Lots of bird action outside as winter moves toward spring. I hear rusty scolding Carolina wrens and occasional unidentified loud chirps. Male gold finches sport a few new yellow feathers in their drab winter plumage – they’re turning back to summer gold right before my eyes.

Bluebirds hang upside down from the eaves of my garden shed like blue-clad clowns, catching drops of snowmelt mid-drip. Nuthatches run up and down the shagbark hickory tree out back, in search of overwintering insects. Brutal temperatures remind me to keep filling the birdfeeder outside a front porch window.

The frustration (and cost) of dealing with seed-guzzling squirrels, raccoons, bears, and predation by marauding neighborhood cats turned me sour on bird feeders for a time. And I confess a lazy disinclination to scrub gunked-up feeders for disease control. Mea culpa.

Besides, I always thought …  that birdfeeders were really for people, that birds could find their own food …


Doug Tallamy, entomologist, wildlife ecologist and author of Bringing Nature Home set me straight. “They used to,” Dr. Tallamy told me in a phone interview, “but those days are over. We have modified habitats so much in suburbs and urban environments that there’s not enough food. The sterile manicured suburban setting – with 46.5 million acres of lawn – is not conducive to bird survival unless we put out feeders. We need more native plants – in whole neighborhoods.”

Tallamy suggests that “It’s best not to put bird feeders in the deadly zone near the house. When a sharp-shinned or Cooper’s hawk dives, birds all dive for cover. A dark window looks like cover, so we’re killing birds all winter long. Either put them really close to the house, like 1 foot away, or else 20 yards or more away.” Plant twiggy or thorny shrubs nearby for safe cover.

Hannah Waters, in the Winter 2018 Audubon Magazine suggests setting up feeders within 3 feet of glass or 30-plus feet, because “hungry birds can’t distinguish glass from reflected habitat.” Screens or decals can deter collisions, or, she writes, “let the grime build up; dirty glass is a life-saving eyesore.” My kind of solution.

The perfect place for bird safety and my enjoyment turned out to be 18” from the window, sheltered by the roof above my front steps. Hung high enough to not bonk anybody on the head, I can reach the feeder by opening the window – a real plus on cold snowy mornings. Squirrels finally figured out that chowing down on spilled seed is easier than climbing up the side of the house and being thwarted.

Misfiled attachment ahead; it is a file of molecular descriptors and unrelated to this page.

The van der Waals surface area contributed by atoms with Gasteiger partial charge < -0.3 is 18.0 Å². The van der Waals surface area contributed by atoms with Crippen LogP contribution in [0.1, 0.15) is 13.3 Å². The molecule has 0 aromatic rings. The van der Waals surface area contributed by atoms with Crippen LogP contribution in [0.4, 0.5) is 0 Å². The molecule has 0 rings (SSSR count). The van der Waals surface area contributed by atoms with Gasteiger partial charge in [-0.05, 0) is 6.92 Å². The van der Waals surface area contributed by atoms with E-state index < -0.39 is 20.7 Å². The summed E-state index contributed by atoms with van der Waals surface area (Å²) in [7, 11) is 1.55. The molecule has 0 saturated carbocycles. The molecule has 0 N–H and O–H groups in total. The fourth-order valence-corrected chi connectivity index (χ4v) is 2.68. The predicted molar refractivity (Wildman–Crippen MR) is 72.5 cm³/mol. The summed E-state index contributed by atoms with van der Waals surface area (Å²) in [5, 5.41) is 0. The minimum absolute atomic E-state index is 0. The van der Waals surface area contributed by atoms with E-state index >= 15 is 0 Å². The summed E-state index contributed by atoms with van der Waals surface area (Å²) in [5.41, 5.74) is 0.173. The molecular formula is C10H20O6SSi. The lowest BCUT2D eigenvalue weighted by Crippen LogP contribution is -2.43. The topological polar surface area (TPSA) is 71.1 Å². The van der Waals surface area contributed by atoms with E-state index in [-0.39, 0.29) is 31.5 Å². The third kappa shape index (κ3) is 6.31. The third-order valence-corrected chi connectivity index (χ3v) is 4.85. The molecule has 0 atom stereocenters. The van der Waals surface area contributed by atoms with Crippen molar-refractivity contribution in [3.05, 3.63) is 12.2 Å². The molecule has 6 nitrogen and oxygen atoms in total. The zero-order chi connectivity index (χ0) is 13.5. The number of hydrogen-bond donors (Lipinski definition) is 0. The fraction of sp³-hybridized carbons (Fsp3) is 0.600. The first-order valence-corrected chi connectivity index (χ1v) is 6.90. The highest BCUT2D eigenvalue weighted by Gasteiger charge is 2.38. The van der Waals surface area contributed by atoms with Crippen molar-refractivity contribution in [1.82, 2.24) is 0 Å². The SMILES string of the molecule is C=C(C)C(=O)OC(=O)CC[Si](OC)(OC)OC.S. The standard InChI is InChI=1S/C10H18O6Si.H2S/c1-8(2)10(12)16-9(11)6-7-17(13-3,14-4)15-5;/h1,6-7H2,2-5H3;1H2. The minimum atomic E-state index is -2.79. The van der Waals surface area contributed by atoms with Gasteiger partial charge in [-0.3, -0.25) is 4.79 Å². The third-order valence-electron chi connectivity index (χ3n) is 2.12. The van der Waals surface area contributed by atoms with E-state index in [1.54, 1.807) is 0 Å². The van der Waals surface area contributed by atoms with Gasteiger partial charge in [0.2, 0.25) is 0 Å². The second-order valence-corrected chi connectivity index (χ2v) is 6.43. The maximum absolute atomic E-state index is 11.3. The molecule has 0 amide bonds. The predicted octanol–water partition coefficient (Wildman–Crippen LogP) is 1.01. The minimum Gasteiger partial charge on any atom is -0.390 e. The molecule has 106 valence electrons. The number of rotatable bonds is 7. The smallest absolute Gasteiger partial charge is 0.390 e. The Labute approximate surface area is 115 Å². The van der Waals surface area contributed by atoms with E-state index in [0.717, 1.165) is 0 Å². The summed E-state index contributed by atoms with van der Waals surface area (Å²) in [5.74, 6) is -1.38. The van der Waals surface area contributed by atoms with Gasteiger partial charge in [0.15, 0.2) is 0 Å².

A bear ripped the clapboard siding off one of my coaching client’s garage to get to birdseed stored inside. Learning from her experience, I fill feeders only when bears hibernate, and keep planting plants for nesting, cover and winter sustenance.


Cats have secret lives. Miss Leaf, my sweet feline companion morphs from mellow pet luxuriating under the wood stove to hissing hellcat in a heartbeat when I try to clip her toenails. I rarely arrive at the top of my driveway without seeing a watchful little head framed in the pane of the front window – a position only accessible from my dining table, where she is not allowed.

When I unlock the door, Miss Innocence strolls out of the kitchen to greet me, as though she had been there all along. And how is it that I find muddy footprints on the counter and seedlings with their little heads bitten off in the greenhouse window by the kitchen sink every morning? I never catch her in the act.

The guy who blends my birdseed calls the feeder outside a window “kitty tv.” Pull up a chair and the bird show outside will keep a cat entertained, less likely to get bored and do naughty things. Miss Leaf’s furiously lashing tail speaks eloquently of the supreme effort it takes to refrain from lunging at those cheeky chickadees. But claw marks gouged into the woodwork on every window in the house tell the tale of a cat’s true nature. Cats are predators.

Growing up, when we let the dog out, the cat went too. I always thought … they naturally needed to roam free. No way was I going to live with a stinky cat box when I adopted Dusty and Zenobia (named after a silver-leafed native shrub by my Elegant Silvers co-author who sent the siblings home with me). I soon found out why cats live longer, healthier lives if they stay indoors; the predator part took longer to sink in.  

A feral tomcat somebody “released” at the farm up the road tore up every cat in the neighborhood. Ticks lurking in grass and leaf litter right at kitty face-height burrowed bloody  circles around the cats’ eyes no matter what preventative I tried. The day the Carolina wren fledglings left their nest in my back-porch bird bottle was an eye opener. I didn’t notice the helpless birds scattered on the lawn when I let the cats out. Cats are fast. Every bird was dead in less than a minute. I have a gardening friend whose sleepy housecat can snatch a hummingbird right out of the air.

Cars and carnivores did them both in. Sadder but wiser when Miss Leaf arrived, I prepped for a long indoor life. A cat door through the door to the basement let me put the litter box out of sight but not out of mind. When I go downstairs to do a load of wash I scoop out the litter box. Tossing used kitty litter into woodchuck holes out back usually encourages sudden relocation. A bobcat has been prowling lately. There are plenty of voles in the garden if it can’t catch a woodchuck.

It’s a cat eat bird world out there, and a fox/coyote/hawk/owl eat cat world. I’m happy to live with claw marks on windows and Miss Leaf on my lap. Birds need all the help we can offer. Now I can get back to planting bird habitat that isn’t a death trap.

The Cornell Ornithology Lab and Audubon post much research on bird predation by cats. Read Richard Conniff’s compelling editorial in the New York Times.  

A flower pot growing greens for an indoor cat

Cat grass in my greenhouse window